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posted by LaminatorX on Thursday March 06 2014, @05:30AM   Printer-friendly
from the CQluaasnstiucmal-Superposition dept.

AnonTechie points us towards updates on the evaluation of D-Wave's annealing devices.

From Phys.org's reporting on the latest tests:

With cutting-edge technology, sometimes the first step scientists face is just making sure it actually works as intended. The USC Viterbi School of Engineering is home to the USC-Lockheed Martin Quantum Computing Center (QCC), a super-cooled, magnetically shielded facility specially built to house the first commercially available quantum computing processors; devices so advanced that there are only two in use outside the Canadian lab where they were built. The first one went to USC and Lockheed Martin, and the second to NASA and Google. Since USC's facility opened in October 2011, a key task for researchers has been to determine whether D-Wave processors operate as hoped using the special laws of quantum mechanics to offer potentially higher-speed processing, instead of operating in a classical, traditional way.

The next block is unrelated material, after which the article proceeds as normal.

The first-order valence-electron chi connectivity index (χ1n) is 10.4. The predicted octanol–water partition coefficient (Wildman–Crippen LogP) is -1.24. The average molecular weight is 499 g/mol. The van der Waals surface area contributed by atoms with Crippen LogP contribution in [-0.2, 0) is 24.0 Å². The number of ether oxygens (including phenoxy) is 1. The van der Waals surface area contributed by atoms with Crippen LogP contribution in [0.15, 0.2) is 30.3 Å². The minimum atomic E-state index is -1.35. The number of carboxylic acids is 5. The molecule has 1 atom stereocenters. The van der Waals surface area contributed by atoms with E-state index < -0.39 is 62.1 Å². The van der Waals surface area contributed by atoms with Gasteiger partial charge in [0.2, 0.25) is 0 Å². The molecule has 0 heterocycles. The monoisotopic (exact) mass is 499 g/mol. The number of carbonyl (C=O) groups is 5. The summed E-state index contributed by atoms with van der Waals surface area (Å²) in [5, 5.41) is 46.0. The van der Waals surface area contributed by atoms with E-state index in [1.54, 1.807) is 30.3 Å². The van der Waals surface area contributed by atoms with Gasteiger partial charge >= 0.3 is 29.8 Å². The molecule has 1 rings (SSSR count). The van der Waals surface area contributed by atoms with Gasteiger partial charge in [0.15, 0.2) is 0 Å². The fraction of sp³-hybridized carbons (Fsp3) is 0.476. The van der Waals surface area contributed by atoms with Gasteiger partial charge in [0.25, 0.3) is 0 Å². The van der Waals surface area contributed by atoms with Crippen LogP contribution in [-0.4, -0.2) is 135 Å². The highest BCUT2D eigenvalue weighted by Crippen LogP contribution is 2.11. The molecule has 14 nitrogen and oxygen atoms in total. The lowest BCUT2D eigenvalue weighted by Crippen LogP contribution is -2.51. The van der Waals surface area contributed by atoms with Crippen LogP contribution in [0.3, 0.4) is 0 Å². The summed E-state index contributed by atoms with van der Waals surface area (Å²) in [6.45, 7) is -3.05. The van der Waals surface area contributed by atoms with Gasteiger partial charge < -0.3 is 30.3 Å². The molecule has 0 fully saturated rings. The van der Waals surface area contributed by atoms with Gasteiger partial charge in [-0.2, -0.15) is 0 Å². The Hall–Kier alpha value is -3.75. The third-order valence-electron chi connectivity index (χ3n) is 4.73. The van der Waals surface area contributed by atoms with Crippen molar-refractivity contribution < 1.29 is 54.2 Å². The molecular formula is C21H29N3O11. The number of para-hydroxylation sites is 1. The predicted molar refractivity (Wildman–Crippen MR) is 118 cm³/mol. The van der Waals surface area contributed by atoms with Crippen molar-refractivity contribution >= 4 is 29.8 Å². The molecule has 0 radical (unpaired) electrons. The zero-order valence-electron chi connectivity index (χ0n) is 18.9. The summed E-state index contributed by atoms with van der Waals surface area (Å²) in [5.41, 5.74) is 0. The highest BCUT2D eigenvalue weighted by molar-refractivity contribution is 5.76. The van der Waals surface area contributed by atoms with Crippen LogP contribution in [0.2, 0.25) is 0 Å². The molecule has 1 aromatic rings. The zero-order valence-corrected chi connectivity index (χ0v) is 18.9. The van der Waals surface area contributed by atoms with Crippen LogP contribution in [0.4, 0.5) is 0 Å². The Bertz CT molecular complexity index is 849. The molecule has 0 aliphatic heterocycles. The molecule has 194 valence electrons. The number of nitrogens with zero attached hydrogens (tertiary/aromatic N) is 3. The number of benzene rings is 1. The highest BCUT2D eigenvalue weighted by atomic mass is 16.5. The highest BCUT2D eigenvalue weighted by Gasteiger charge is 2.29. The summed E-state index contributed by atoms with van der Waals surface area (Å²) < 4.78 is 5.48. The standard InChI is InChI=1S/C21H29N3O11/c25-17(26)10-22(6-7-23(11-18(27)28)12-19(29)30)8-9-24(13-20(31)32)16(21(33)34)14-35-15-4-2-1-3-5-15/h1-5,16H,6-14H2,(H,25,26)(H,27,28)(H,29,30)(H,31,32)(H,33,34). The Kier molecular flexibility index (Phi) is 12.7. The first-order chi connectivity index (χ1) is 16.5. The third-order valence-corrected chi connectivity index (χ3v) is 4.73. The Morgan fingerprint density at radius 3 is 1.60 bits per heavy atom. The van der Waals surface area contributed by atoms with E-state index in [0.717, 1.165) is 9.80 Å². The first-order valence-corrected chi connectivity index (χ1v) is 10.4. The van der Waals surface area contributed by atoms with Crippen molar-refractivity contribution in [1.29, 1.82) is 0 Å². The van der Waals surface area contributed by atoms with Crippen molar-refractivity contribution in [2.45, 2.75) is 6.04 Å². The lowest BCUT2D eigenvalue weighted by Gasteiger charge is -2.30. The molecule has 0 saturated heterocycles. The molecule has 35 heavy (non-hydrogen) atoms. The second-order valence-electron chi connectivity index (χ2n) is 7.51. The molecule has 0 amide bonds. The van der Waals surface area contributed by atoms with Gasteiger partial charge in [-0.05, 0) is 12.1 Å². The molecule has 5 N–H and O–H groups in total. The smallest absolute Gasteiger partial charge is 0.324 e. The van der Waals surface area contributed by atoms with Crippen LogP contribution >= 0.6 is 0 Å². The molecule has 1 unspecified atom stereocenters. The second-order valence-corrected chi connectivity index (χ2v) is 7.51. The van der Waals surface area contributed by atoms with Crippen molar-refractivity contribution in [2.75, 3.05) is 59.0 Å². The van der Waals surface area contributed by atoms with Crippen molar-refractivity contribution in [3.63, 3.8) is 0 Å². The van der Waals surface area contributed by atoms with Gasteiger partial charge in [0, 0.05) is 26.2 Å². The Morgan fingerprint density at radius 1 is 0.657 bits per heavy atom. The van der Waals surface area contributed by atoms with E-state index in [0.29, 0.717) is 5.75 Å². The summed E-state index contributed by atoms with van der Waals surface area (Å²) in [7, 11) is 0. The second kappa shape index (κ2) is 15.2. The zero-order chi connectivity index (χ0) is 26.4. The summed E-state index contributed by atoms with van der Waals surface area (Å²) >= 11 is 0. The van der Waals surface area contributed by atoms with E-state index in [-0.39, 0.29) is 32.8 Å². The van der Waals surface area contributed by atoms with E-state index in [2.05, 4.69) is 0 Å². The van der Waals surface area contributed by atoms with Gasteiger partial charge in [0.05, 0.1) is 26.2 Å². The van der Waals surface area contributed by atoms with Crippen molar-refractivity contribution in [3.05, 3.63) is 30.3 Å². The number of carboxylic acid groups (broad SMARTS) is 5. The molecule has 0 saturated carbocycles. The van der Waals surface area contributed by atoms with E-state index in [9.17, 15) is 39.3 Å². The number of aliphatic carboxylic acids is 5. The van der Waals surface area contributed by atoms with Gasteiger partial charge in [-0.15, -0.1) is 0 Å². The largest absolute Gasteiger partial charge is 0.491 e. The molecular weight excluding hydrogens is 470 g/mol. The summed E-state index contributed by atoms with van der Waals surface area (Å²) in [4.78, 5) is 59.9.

(Background at Time, for those unfamiliar.)

 
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  • (Score: 2, Informative) by omoc on Thursday March 06 2014, @10:57AM

    by omoc (39) on Thursday March 06 2014, @10:57AM (#11869)

    actually that is not too far fetched. Quantum computing machines can only be used for very specialized and _very specific_ tasks. For these specific tasks you can get a result incredibly quickly but you need to understand that it's not a general purpose CPU. You certainly cannot boot your favorite operating system on them and for most of your every day tasks like web browsing these machines would suck and do much worse than what we have now.

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  • (Score: 1, Funny) by Anonymous Coward on Thursday March 06 2014, @11:27AM

    by Anonymous Coward on Thursday March 06 2014, @11:27AM (#11873)

    But will it mine bitcoins?